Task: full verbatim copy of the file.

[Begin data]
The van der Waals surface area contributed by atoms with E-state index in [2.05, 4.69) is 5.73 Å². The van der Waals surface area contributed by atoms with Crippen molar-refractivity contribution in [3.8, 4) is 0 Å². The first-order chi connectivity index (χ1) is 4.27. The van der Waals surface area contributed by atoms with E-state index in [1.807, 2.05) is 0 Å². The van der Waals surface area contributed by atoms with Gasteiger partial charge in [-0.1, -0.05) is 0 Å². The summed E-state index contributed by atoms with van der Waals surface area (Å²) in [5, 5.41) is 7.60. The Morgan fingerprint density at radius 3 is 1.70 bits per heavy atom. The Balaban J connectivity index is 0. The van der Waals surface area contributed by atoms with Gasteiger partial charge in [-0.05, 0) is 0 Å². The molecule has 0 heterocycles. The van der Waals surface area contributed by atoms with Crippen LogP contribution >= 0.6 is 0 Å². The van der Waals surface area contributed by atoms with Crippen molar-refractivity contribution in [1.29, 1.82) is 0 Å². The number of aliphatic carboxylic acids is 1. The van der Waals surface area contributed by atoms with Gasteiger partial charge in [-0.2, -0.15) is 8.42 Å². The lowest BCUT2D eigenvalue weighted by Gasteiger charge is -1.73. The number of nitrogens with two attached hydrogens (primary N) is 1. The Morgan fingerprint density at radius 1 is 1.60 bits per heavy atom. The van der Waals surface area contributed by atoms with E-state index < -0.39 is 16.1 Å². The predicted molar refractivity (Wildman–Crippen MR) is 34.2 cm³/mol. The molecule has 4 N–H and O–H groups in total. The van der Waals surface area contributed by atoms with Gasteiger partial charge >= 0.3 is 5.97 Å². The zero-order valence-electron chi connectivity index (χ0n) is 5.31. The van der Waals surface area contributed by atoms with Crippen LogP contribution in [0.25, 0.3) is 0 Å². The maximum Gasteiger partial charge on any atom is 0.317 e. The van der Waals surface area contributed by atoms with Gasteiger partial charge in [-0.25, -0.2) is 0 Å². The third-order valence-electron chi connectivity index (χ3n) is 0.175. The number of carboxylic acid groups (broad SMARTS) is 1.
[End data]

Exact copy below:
The van der Waals surface area contributed by atoms with E-state index in [2.05, 4.69) is 5.73 Å². The van der Waals surface area contributed by atoms with Crippen molar-refractivity contribution in [3.8, 4) is 0 Å². The first-order chi connectivity index (χ1) is 4.27. The van der Waals surface area contributed by atoms with E-state index in [1.807, 2.05) is 0 Å². The van der Waals surface area contributed by atoms with Gasteiger partial charge in [-0.1, -0.05) is 0 Å². The summed E-state index contributed by atoms with van der Waals surface area (Å²) in [5, 5.41) is 7.60. The Morgan fingerprint density at radius 3 is 1.70 bits per heavy atom. The Balaban J connectivity index is 0. The van der Waals surface area contributed by atoms with Gasteiger partial charge in [-0.05, 0) is 0 Å². The molecule has 0 heterocycles. The van der Waals surface area contributed by atoms with Crippen LogP contribution >= 0.6 is 0 Å². The van der Waals surface area contributed by atoms with Crippen molar-refractivity contribution in [1.29, 1.82) is 0 Å². The number of aliphatic carboxylic acids is 1. The van der Waals surface area contributed by atoms with Gasteiger partial charge in [-0.2, -0.15) is 8.42 Å². The lowest BCUT2D eigenvalue weighted by Gasteiger charge is -1.73. The number of nitrogens with two attached hydrogens (primary N) is 1. The Morgan fingerprint density at radius 1 is 1.60 bits per heavy atom. The van der Waals surface area contributed by atoms with E-state index < -0.39 is 16.1 Å². The predicted molar refractivity (Wildman–Crippen MR) is 34.2 cm³/mol. The molecule has 4 N–H and O–H groups in total. The van der Waals surface area contributed by atoms with Gasteiger partial charge >= 0.3 is 5.97 Å². The zero-order valence-electron chi connectivity index (χ0n) is 5.31. The van der Waals surface area contributed by atoms with Crippen LogP contribution in [0.25, 0.3) is 0 Å². The maximum Gasteiger partial charge on any atom is 0.317 e. The van der Waals surface area contributed by atoms with Gasteiger partial charge in [-0.25, -0.2) is 0 Å². The third-order valence-electron chi connectivity index (χ3n) is 0.175. The number of carboxylic acid groups (broad SMARTS) is 1.